Out of the 21 participants, 9 (42%) indicated they had taken vitamin D supplements during the past 3 months. The oral vitamin D supplementation doses taken by these participants ranged between 500 IU and 3500 IU/day, with an average of 1389 IU/day (6 taking 1000 IU/day). Participants reporting they had taken vitamin D supplements before the study were considered the VDS+ group while the remaining 12 participants that had not taken such supplements were considered the VDS− group. Based on their serum 25(OH)D analysis, it appeared that most participants from the VDS+ group carried vitamin D serum levels (>75 nmol/L) that would be characterized as vitamin D sufficient, whereas the majority of the VDS− group displayed lower vitamin D serum levels in the insufficient range (between 25 and 75 nmol/L), except for one outlier whose serum 25(OH)D concentration was 116 nmol/L (Figure 1A). These findings indicate that vitamin D supplementation is necessary to maintain adequate serum vitamin D levels during the winter months in a region where there is no year-round ambient UVB light available.
Figure 1. Serum 25-(OH)D response after UVB light exposures. (A) The serum concentrations from the VDS− group was significantly lower than the VDS + group prior to the UVB light exposures (unpaired t-test p = 0006). (B) Serum 25(OH)D concentration values pre and post-UVB exposures, significance was calculated using a paired t-test of repeated measures (p = 0.002). (C) The correlation between the serum 25(OH)D response and the 25(OH)D at the start of the study. A negative correlation was calculated with a Pearson correlation analysis (r = −0.566; p = 0.0075). ∗∗p < 0.001, ∗∗∗p < 0.0001.
Serum analysis before and after UVB light exposures showed a significant increase in 25(OH)D concentrations across all participants with a mean average of 7.3 nmol/L (p = 0.002, mean ± SEM = 2.06), which reflects an average 10.1% increase in serum 25(OH)D levels (Figure 1B). Surprisingly, some of the participants showed no induction in serum 25(OH)D levels and two participants showed a decrease in serum 25(OH)D concentrations. The 25(OH)D serum response was similar between the two major Fitzpatrick skin types (type II and III) (p = 0.207), indicating that the adjusted NB-UVB dosages used for the solar sensitivity of the different skin types were effective at inducing production of vitamin D. The VDS− group showed a greater (albeit not significant) serum response (10.1 nmol/L, SEM ± 2.6) than that observed for the VDS+ group (3.8 nmol/L, SEM ± 3.1), with the participants with the lowest starting concentrations showing the highest 25(OH)D serum response (Figure 1C). A negative correlation was calculated between the 25(OH)D serum starting concentration and the participants 25(OH)D serum response (Spearman coefficient r = −0.566, p = 0.008).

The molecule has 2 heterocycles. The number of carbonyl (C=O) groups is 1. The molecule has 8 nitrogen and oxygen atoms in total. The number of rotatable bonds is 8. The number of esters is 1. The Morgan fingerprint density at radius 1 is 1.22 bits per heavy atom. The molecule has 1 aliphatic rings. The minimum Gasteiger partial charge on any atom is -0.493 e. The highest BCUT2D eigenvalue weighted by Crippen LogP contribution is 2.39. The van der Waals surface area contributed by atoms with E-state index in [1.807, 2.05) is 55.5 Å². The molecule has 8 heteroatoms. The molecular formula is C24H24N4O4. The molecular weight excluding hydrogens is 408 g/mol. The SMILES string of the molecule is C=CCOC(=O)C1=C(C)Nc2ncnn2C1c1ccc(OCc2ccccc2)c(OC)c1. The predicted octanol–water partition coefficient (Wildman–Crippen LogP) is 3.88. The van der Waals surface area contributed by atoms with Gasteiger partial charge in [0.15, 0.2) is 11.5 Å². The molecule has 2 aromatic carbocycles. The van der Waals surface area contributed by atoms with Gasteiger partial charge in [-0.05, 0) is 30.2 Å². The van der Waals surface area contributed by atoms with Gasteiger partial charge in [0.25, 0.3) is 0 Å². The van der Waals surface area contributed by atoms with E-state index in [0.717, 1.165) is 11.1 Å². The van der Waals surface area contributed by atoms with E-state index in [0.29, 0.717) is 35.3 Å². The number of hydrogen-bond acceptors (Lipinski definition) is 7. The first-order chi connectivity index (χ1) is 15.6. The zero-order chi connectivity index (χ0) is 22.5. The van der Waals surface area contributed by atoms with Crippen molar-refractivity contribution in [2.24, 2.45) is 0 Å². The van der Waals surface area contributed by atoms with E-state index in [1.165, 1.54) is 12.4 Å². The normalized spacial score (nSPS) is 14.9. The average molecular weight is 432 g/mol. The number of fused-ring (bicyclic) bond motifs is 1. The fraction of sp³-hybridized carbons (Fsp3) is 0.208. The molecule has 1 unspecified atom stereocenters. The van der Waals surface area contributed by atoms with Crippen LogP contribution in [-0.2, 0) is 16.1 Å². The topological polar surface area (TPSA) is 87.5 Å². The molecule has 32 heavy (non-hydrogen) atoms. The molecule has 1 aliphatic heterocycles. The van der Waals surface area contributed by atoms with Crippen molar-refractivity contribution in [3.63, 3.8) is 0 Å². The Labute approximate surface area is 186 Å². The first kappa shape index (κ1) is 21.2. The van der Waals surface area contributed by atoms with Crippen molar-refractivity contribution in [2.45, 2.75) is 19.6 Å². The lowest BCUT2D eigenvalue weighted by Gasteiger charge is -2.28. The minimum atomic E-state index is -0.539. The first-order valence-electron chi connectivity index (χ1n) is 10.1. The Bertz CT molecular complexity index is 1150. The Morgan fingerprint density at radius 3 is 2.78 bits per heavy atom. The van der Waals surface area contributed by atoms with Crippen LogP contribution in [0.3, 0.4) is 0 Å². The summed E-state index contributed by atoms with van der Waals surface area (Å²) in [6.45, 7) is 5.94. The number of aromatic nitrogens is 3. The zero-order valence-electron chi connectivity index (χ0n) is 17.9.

Microbiota Composition After the UVB Exposures
To test whether the exposure to UVB light influenced the composition of their intestinal microbiome, each participant collected four stool samples. Samples at timepoints 1 and 2 were collected during the 3 days just prior to the UVB exposures and timepoints 3 and 4 were collected in the 3 days after the last UVB exposure. The fecal microbiota composition was analyzed by sequencing of the V6-V8 hypervariable regions of the 16S rRNA gene using the MiSeq Illumina platform, using Qiime2 pipelines for analysis. First, we tested for the effect of time on alpha diversity measures using mixed-effects models that take into account the repeated measures for the two VDS groups (Figure 2A). A significant increase of the Shannon index was observed over time for the VDS− group where no difference was seen in the VDS+ group (p = 0.0001). Then, we tested for diversity differences between the VDS groups by pooling the repeated measures from before and after the UVB light exposure and compared with one-way ANOVA (Figure 2B). The VDS− group showed significantly lower diversity and richness of their fecal microbiome composition prior to UVB exposure than the VDS+ group, as assessed using the Shannon index (p adj. = 0.0019) and Chao1 measure (p adj. = 0.017), respectively. After the UVB exposures the Shannon diversity increased in the VDS− group (p = 0.0162), resulting in similar diversity with that of the VDS+ group post-UVB exposure. These findings suggest that otherwise healthy individuals carrying insufficient 25(OH)D serum levels have a less diverse microbiome composition as compared to individuals that are vitamin D sufficient. Also, UVB light exposures are able to increase the richness and evenness of the microbiome composition when given to VDS− individuals with a low starting microbial diversity.